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Tracy

Ficus id

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Tracy

I have seen this Ficus before, but can't remember which one it is, and there are so many, that my random search of species names I knew failed to come up with a match.  I'm sure someone will recognize this pretty quickly.

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BanyanTim

Without Figs can't know for sure but looks like Ficus palmeri or brandegeei which are slightly different forms of the same. Comes from Baja Mexico. Ficus petiolaris is from the mainland Mexico and very closely related. 

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Silas_Sancona

^^ Was thinking F. palmeri as well. As Tim had mentioned, it and F. petiolaris are close relatives. Can't remember what seperates palmeri and brandegeei though. 

Looking at both out on the patio, and larger specimens around town, and at nurseries which have both in stock at the same time, Ficus petiolaris will often have red veins in the leaves ( especially smaller specimens) while palmeri does not. Palmeri can possess "fuzz" on the leaf petiole itself, which petiolaris lacks. Both can exhibit gold colored bark, at least in larger specimens I've seen. I posted some pictures of a F. palmeri  specimen in Scottsdale in the " walk in the park" thread not long ago. Should give an idea of overall size if you were looking to plant it.

Regardless, both can get big in the ground ( give it room) and can make one seriously awesome Bonsai subject. There's a reason they call em Lava Figs. 

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Tracy
8 hours ago, Silas_Sancona said:

Regardless, both can get big in the ground ( give it room) and can make one seriously awesome Bonsai subject. There's a reason they call em Lava Figs. 

 

9 hours ago, BanyanTim said:

looks like Ficus palmeri or brandegeei

Thank you for the advice!  Yes, I saw the roots, and immediately decided it would not go in the ground, but be a bonsai in my garden.  I do have two Ficus in the ground, but completely non-threatening from a root standpoint (Ficus dammaropsis highland form and lowland form).  My lot is too small to accommodate the larger Ficus, and too many paver walkways & driveways which would get destroyed in short order from their roots.  I can admire their roots in larger spaces.... or as a bonsai!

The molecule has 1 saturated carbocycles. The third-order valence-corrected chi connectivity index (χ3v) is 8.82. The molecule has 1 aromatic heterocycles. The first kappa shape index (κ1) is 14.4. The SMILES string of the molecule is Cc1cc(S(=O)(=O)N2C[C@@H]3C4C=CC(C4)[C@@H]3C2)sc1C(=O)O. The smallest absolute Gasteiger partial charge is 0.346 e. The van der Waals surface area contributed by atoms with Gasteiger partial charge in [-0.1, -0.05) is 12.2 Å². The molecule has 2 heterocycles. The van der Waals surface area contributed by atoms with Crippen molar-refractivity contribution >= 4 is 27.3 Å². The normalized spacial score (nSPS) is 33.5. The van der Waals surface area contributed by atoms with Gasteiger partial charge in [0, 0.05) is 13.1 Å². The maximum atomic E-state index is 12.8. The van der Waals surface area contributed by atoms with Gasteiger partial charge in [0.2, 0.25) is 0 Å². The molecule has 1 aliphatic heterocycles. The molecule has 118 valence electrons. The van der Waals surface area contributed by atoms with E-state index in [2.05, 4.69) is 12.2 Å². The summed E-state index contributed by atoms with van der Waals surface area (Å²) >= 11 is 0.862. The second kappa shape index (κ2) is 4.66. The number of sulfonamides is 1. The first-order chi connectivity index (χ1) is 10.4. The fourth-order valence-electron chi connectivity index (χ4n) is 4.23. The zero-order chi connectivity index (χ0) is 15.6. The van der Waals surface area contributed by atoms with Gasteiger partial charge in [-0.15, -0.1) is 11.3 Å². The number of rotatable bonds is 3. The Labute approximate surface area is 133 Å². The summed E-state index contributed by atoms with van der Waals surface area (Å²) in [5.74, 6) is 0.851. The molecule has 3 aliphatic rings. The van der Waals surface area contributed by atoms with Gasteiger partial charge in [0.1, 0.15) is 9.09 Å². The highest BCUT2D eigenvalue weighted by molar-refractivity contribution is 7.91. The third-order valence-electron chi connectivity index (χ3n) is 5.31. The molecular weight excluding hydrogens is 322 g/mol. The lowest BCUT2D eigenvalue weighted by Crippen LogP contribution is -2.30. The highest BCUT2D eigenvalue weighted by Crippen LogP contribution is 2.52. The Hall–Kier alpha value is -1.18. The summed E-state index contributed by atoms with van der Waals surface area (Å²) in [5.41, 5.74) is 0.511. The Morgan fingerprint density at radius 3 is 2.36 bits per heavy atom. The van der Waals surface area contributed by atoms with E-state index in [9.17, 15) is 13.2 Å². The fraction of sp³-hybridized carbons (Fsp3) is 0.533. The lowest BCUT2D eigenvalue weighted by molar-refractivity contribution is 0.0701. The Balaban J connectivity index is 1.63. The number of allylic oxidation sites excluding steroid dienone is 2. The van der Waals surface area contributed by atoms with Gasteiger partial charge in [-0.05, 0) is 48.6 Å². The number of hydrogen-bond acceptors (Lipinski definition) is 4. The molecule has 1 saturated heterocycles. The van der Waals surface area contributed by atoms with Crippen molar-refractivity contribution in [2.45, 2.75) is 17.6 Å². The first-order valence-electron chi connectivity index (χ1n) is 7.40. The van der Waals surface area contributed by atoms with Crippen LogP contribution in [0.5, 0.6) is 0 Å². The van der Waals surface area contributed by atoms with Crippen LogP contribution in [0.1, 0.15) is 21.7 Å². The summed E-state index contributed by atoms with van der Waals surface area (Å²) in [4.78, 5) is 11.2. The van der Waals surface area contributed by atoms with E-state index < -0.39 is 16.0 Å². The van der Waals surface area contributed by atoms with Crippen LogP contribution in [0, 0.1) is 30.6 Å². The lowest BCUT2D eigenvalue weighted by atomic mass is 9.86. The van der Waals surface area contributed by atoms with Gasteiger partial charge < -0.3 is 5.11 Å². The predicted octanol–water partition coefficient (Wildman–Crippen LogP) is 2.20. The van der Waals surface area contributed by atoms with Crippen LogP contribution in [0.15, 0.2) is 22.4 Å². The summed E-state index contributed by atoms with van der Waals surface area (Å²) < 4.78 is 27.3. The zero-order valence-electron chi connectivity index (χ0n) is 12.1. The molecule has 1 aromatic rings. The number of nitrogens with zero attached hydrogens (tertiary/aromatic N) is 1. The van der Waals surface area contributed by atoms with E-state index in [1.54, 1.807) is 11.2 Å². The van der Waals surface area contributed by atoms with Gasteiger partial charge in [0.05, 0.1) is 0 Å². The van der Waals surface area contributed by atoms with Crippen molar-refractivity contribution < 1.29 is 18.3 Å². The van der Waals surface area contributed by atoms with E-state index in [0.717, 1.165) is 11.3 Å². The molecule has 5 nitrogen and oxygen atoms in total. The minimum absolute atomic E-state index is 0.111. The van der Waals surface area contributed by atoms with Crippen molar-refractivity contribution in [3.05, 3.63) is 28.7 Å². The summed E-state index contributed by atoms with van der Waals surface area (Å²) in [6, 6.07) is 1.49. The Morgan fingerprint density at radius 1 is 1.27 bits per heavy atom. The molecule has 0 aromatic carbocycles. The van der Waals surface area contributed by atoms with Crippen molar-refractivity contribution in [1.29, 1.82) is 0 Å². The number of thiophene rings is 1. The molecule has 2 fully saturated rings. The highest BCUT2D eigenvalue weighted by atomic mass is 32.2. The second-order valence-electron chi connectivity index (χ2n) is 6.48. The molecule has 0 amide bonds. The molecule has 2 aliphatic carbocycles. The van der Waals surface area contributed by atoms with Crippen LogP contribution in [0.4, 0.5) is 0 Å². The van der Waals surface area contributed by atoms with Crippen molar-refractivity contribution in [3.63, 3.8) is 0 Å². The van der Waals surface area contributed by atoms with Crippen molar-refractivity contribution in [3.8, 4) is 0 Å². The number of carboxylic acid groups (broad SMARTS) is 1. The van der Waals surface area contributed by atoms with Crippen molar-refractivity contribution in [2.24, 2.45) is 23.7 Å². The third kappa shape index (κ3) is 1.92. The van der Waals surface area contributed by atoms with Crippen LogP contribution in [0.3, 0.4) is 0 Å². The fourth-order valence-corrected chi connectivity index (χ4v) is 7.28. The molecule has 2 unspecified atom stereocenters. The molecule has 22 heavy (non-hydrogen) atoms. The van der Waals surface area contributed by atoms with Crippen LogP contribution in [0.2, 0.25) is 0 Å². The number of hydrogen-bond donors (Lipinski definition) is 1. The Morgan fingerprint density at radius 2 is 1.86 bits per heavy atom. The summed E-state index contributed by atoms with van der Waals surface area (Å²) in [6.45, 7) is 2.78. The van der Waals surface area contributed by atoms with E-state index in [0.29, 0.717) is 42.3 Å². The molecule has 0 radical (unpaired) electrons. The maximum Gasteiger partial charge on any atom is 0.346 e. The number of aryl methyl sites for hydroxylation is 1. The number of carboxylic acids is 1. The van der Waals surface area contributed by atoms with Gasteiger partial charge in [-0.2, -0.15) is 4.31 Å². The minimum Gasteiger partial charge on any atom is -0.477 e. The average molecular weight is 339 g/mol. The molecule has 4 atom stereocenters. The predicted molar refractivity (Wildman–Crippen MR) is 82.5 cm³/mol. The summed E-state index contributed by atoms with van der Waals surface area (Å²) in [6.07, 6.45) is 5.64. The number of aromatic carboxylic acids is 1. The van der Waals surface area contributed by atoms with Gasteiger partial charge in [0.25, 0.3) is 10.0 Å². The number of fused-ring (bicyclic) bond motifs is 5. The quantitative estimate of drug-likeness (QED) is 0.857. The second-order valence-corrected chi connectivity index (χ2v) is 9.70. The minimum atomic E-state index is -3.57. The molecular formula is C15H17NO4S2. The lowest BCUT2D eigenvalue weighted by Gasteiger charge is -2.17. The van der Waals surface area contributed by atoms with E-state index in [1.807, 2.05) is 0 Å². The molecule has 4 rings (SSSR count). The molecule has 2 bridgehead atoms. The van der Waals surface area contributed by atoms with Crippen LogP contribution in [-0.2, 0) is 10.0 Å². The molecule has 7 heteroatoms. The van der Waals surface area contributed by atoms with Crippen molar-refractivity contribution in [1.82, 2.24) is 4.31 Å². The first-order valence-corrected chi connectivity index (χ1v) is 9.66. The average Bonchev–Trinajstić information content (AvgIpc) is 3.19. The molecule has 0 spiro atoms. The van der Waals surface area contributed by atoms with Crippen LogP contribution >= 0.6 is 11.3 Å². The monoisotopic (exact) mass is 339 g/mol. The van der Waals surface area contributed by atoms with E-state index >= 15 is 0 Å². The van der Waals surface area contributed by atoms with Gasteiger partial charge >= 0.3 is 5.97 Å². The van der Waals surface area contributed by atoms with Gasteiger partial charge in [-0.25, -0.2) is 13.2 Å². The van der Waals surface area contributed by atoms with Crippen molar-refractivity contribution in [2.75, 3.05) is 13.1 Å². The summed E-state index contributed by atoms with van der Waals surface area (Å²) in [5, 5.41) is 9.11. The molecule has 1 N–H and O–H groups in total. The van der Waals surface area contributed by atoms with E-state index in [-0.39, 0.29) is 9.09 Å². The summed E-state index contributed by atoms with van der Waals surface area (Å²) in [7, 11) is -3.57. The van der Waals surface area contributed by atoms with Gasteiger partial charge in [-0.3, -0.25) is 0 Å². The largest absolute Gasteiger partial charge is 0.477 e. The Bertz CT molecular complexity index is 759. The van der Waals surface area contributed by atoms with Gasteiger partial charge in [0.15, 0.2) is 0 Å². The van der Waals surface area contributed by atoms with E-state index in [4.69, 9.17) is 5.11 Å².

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epiphyte

Ficus palmeri would be my guess as well.  Are you going to attach some smaller epiphytes to it?  :D  Phorobanas are the best!

A few of my friends and I are planning to head down to Vista this Sunday.  We are going to visit Sunset Valley Orchids and Kartuz.  You should join us!  If you're interested I can give you a few different miniature Tillandsias that are perfect for phorobanas.  

 

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caixeta

Is it a Ficus auriculata ?59c972871c400_ficussp002.thumb.JPG.d4e0c59c972eb9b915_ficussp003.thumb.JPG.17e6a59c9736de2952_ficussp001.thumb.JPG.0df1f59c973a5a5867_ficussp004.thumb.JPG.98bf659c973cfa4688_ficussp005.thumb.JPG.d9562

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Tracy
3 hours ago, caixeta said:

Is it a Ficus auriculata ?

Ficus auriculata has a different shape leaf which isn't as thick as my Ficus, also appears that auriulata leaves are larger.  The closest match is Ficus brandegeei, which has been lumped into Ficus petiolaris.  Some subtle differences, and the ones originally called F brandegeei were specifically from Baja CA versus the F petiolaris name encompasses both mainland Mexico F petiolaris and the Baja only brandegeei (San Marcos growers notes on the plant).  

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Tracy

It does look like the Ficus brandegeei at San Diego (formerly Quail) Botanical Garden.

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Tracy

I had a a major leaf drop a little over a month ago, but then this budded out again, opening flowers and a little fig.  It has been a pretty slow grower in the pot but I'm not letting those roots out to do there thing in my garden.  Potted it remains.

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